The benefits of anger

Back when I did my NLP practitioner course, I got introduced to an intervention called Six Step Reframing. It’s based on the assumption that every behaviour has a positive intention. You pick a behaviour where the positive intention isn’t quite clear to yourself (more bluntly: one of your behaviours that annoys you and you would like to change) and through the intervention you a) find out what the positive intention is and b) think of some new behaviours that honour the positive intention but without the negative “side effects”.


At the time I picked the fact that I tended to get really angry at even the tiniest of issues. I rationally knew it made no sense. And then I got even angrier for getting so angry in the first place. My Eureka insight at the time was: it’s ok to be me. Only that it didn’t feel like Eureka at all. I simply didn’t get what that actually meant and how that would help me with my anger. I still remember the frustration – and yes, I do realize the huge irony in this! About 24 hours later, the lightbulb eventually went on: being me also included getting angry. My anger wasn’t something I had to erase. In fact, I SHOULDN’T erase.


Fast forward a few years and that insight went up another level. I was mentoring a couple of girls in a voluntary capacity. I loved working with them and always looked forward to our weekly meet ups. Then one day I got annoyed with them. At first, it was just a feeling and I didn’t know what exactly had triggered it. The feeling translated into getting a bit impatient and sarcastic with them. But I didn't communicate my feeling of anger with them. Afterwards, I told a friend about it who said, I shouldn’t get annoyed about it. BANG – what a trigger that was! Cause that was essentially my own inner voice: Don’t get annoyed! Well, once I say that to myself, it’s already happened, right?! Which leads me into the spiral of getting annoyed with myself for getting annoyed.


Fortunately, I’ve learned enough not to get sucked into that vicious circle (for too long anyway). Instead, I realized the importance of my anger. It generally starts with a niggling feeling. Sometimes smaller, sometimes bigger. But it’s to be taken seriously rather than brushed aside. What is the cause of it? And can I do something about it? My focus thus shifts to dealing with my anger rather than ignoring it. If I don’t understand and honour why I am angry, it will just happen again and again. I might well get proficient at shifting my focus away from the anger but it won’t help me in not experiencing the anger in the first place.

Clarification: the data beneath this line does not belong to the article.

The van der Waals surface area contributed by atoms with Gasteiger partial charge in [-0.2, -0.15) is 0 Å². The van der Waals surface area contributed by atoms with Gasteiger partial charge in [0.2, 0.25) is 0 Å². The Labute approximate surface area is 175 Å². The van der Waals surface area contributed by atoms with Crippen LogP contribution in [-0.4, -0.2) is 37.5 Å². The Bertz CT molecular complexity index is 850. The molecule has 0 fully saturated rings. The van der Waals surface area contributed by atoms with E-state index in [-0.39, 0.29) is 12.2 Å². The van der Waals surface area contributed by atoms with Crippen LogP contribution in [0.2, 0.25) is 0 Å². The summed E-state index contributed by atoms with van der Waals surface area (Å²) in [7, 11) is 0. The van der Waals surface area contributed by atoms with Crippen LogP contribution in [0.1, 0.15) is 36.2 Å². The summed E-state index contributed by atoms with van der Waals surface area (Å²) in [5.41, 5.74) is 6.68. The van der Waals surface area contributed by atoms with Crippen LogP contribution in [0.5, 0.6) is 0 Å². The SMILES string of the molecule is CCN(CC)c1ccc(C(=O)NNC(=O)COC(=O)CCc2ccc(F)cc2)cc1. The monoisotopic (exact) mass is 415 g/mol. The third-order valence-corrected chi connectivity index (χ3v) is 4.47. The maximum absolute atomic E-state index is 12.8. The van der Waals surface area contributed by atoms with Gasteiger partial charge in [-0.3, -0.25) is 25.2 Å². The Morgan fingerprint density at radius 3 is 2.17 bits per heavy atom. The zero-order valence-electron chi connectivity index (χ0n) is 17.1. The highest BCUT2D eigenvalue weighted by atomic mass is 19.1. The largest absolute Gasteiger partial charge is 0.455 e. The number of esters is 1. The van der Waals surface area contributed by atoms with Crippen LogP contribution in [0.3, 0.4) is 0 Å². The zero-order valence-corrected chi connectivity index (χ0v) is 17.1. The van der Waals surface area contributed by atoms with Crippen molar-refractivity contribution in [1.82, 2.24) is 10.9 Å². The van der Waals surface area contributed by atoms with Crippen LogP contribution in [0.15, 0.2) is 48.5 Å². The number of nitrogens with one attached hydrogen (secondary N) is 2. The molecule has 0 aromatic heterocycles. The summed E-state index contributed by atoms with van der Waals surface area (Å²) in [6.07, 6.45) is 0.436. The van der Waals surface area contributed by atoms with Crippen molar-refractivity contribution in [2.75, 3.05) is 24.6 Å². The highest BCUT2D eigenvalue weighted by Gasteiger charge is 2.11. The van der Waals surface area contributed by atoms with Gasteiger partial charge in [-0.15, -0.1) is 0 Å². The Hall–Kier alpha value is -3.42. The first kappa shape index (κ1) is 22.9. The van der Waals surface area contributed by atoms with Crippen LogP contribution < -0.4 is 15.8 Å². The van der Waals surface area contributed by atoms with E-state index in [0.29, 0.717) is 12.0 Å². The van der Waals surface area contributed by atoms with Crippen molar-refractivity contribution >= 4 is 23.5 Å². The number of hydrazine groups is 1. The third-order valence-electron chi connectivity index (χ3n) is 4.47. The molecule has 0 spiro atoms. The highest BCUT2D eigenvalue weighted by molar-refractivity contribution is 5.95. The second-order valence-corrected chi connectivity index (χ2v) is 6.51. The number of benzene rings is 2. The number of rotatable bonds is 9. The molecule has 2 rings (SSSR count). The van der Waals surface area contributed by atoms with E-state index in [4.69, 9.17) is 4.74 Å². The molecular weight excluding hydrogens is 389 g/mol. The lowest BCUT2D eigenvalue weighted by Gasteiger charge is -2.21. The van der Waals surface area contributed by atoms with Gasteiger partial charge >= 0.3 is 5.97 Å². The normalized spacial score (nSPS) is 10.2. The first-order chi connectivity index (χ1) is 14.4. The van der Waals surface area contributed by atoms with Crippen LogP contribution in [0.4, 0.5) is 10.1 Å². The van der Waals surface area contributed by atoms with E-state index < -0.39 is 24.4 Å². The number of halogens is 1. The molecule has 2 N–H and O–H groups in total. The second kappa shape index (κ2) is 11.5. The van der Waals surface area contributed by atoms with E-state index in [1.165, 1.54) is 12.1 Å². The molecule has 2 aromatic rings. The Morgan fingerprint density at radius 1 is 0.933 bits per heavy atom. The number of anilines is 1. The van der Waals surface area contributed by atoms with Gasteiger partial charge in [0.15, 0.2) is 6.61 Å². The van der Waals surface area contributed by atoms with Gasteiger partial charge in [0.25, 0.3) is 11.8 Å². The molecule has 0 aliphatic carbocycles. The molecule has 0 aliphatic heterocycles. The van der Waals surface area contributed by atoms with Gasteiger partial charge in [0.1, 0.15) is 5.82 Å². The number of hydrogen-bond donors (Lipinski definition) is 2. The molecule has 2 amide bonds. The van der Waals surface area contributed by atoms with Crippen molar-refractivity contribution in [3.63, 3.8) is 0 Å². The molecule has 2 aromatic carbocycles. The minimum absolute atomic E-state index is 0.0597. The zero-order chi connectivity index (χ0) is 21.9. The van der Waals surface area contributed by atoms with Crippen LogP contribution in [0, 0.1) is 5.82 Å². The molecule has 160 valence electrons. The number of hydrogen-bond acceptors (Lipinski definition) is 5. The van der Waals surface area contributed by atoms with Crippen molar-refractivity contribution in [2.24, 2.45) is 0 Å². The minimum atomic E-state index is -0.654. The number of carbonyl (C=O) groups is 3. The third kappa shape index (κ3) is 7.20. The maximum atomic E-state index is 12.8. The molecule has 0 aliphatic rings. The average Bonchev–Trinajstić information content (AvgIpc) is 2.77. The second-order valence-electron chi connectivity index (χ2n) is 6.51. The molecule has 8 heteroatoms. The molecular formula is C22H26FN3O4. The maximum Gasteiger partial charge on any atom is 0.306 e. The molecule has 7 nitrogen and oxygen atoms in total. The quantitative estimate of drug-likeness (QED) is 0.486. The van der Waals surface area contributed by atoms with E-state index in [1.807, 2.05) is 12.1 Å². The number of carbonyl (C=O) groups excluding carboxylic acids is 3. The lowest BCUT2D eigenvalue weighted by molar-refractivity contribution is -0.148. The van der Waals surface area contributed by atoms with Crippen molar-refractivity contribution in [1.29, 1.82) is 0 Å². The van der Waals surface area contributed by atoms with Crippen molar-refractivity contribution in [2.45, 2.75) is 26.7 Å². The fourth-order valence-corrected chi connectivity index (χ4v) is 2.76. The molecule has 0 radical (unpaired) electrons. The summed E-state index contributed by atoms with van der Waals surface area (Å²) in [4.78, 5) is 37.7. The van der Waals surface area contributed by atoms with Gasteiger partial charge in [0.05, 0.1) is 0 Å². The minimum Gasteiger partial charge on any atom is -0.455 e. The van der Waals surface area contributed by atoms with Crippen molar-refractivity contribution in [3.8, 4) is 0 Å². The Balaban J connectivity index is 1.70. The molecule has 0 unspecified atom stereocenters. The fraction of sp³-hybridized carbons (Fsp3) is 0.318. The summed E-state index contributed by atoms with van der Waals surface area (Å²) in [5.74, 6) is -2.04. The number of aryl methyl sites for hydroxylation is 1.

In this particular case, I realized that I was getting annoyed partly by the girls’ behaviour and partly because I felt that they were putting me in a situation where I had to “tell them off”. Taking that further, I understood though that this wasn’t about telling them off or telling them what to do but it was about being clear on MY expectations and boundaries. I know that this is something I am still learning to get better at. What a lovely opportunity to practise!


And practise I did. Next time I saw them, I explained that I had gotten a bit angry with them and why. And I got a totally different reaction to what I had expected: they apologized. They totally understood where I was coming from. Having understood what my anger actually meant I was able to talk to them not from a place of anger but from a place of wanting them to understand why I didn't think their behaviour was beneficial for them. Without understanding my anger, it would have lingered and most likely expressed itself passive aggressively. I might have gotten tetchy with whatever they had said and done, completely unrelated to the actual cause of my anger. They would have been confused and felt treated unfairly and the whole relationship would have gotten out of whack. 


Any emotion is here to tell you something. That doesn’t mean that we should dwell on things or feelings but we shouldn’t ignore them either. Take your gut feelings seriously and decide on a course of action. That course of action might well be letting it go. But even in order to let something go, we first need to acknowledge its existence.

My anger isn’t always down to deep seated issues. Sometimes, I am simply tired, stressed or hangry 😉 So, my anger-analysis doesn’t always take long, it often happens in an instant and I can move on from it swiftly.


In short, I still don't enjoy getting angry. But I have learned to see the value in getting angry and to use it as a compass to address issues. I no longer see anger as something to avoid at all costs but instead of something I can and want to deal with.

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